If you have yard work to do today, you can also listen to Tommy Lawlor and I break down this game on our latest podcast.
• We all know how good Calvin Johnson is by now. His numbers last year: 96 catches for 1681 yards and 16 TDs. This year, his numbers are pretty much on pace with what he did last year, minus the TDs. Through 4 games: 29 for 423 and 1. But those stats don’t even tell the whole story. There was a play early on against the Vikings in which Matthew Stafford got a defender to jump offsides. Knowing he had a free play, he launched the ball down the field into double coverage to Johnson. Johnson fought to get to the ball, and a DB got in his way. Pass interference. A 5 yard offsides call became a 56 yard pass interference call, simply because Calvin Johnson is Calvin Johnson. Also, this is the definition of respect:
If I’m Juan Castillo, Dominique Rodgers-Cromartie is covering Calvin Johnson all day, and I’m giving him additional help whenever I can.
• The Lions are going through some of the same things the Eagles went through when teams started taking away the deep stuff. Michael Vick was connecting on passes down the field at an unsustainable pace early on in 2010, and defenses (like the Bears, for example) began to adjust by parking their safeties 20 yards off the line of scrimmage. In 2011, the Lions had 65 pass plays of over 20 yards. That was 7th in the league. They had 16 pass plays of over 40 yards. That was 2nd. As a result, teams are parking their safeties well off the line and making the Lions sustain long drives, which they have not been able to do consistently. Here are the Vikings parking their safeties 10 yards beyond the sticks on a 3rd and 6:
At the snap on this play, their first move was back. It’s almost as if teams are content to give up the easy first down rather than risk the deep killer, and so far, it’s working.
• I was pretty unimpressed with Lions RB Mikel Leshoure. He didn’t look like he had much speed, his cuts were slow, and didn’t seem like much of a banger. In his defense, he has had 8 catches in his first two games (after returning from suspension), so he may be a threat in the passing game. Against the Vikings, he had 13 rushes for 26 yards, with a long of 14. On the 14 yard run, he had an enormous hole that he took advantage of and took a big hit from Jamarca Sanford. Sanford got his shoulder on the ball an popped it out. The problem with that fumble was that Leshoure saw it coming. No excuse for that.
• The Lions have the oldest offensive line in the NFL. More importantly, they also have age throughout their entire line. All 5 of their OL starters are among the older half of the league’s projected starters. Before the season, I noted that the the Lions had the 8th, 12th, 32nd, 64th, and 77th oldest projected starting offensive linemen in the league (out of 160). Now, being old isn’t necessarily bad… as long as you can stay healthy, and as long as you don’t wear down toward the end of the season. Otherwise, you better have depth. Remarkably, this aging unit stayed healthy last year, as all five of their starters (Backus, Sims, Raiola, Peterman, Cherilus) all logged over 1000 snaps. The Lions depth consists of rookie first round draft pick Riley Reiff, and then it’s the following group:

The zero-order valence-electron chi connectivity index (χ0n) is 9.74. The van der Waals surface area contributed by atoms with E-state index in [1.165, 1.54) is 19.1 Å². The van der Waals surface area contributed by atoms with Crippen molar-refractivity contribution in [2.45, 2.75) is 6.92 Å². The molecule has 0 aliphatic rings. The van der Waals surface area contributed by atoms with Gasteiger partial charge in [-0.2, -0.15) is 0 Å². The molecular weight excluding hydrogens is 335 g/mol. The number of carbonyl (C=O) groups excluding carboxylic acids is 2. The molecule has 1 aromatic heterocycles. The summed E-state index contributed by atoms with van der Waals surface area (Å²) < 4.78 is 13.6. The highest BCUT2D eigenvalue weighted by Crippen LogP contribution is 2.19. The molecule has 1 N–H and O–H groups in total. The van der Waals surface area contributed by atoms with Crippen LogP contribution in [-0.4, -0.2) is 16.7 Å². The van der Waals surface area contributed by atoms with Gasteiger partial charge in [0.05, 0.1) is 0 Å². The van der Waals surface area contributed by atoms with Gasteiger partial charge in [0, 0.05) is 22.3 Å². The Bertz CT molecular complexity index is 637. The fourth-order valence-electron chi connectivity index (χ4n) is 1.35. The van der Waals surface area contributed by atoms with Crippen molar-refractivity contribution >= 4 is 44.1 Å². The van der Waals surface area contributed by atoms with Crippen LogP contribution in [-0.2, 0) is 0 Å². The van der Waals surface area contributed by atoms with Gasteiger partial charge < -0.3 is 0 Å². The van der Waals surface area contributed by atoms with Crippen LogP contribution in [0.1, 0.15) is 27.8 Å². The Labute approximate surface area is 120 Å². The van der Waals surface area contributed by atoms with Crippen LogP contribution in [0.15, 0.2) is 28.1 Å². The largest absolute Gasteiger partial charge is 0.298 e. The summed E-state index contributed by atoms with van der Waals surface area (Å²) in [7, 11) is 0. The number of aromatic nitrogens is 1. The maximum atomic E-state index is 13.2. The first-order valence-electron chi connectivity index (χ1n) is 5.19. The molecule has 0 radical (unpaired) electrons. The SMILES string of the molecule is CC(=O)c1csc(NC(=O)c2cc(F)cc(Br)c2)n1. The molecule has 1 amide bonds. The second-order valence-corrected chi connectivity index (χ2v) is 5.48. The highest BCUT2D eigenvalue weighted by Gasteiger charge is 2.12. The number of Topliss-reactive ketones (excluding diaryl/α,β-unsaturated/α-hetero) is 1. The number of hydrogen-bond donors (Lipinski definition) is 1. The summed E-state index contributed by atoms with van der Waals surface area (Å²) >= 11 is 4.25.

- Dylan Gandy – Waived 4 times in career.
- Corey Hilliard – Waived 4 times in career.
- Jason Fox – 2010 4th round pick. Broke his foot in training camp, didn’t play any snaps, stuck on the roster until November, before he was eventually placed on IR.
I will say this for the Lions – They do have continuity, and they’ve actually played pretty well so far. They are one of the few teams returning all 5 offensive line starters from 2011 at the same positions. So far so good for the health of their old guys as well in 2012. All 5 OL starters have played all 309 of their offensive snaps so far this season.
In the Vikings game, rookie OT Riley Reiff saw 5 snaps as an extra blocker. I found 4 of them in the game. Couldn’t find the 5th. On the 4 I found, Reiff was always in the game on 1st down. There was a mix of play calling when Reiff came in. I would suspect he’ll see more action against the Eagles to protect against their DL, like so many other teams have done this season.
• Like the Eagles, the Lions run the Wide 9. In my opinion, this should benefit both offenses, who are used to seeing it.
• To be determined who will start at CB opposite Chris Houston. It will either be rookie Bill Bentley or Jacob Lacey. Bentley was a player that I liked in the Senior Bowl practices, but not so much that I’d want him starting Week 6 against the Eagles. Whether it’s Lacey or Bentley, either player will have a gigantic bulls eye on them. The Lions have no interceptions this season and just 2 more PBUs (11) than Texans DE JJ Watt has batted passes. In other words, their back end lacks ball skills. Expect a 2-1 pass-run ratio this week from Marty and Andy.
• In my hierarchy/obituary post, I joked about the Lions atrocious special teams. They have given up 4 returns for a TD this year, noted here:
Meanwhile, the Eagles haven’t returned a kickoff more than 35 yards since 2010. Something has to give.
• The Eagles come into this game very healthy. The Lions have a few guys that a banged up. Corey Williams is one of the their starting DTs. Good player. He’s out. Louis Delmas will likely play in his first game this season, and Cliff Avril injured his back in the 4th quarter last week, but he should be a go.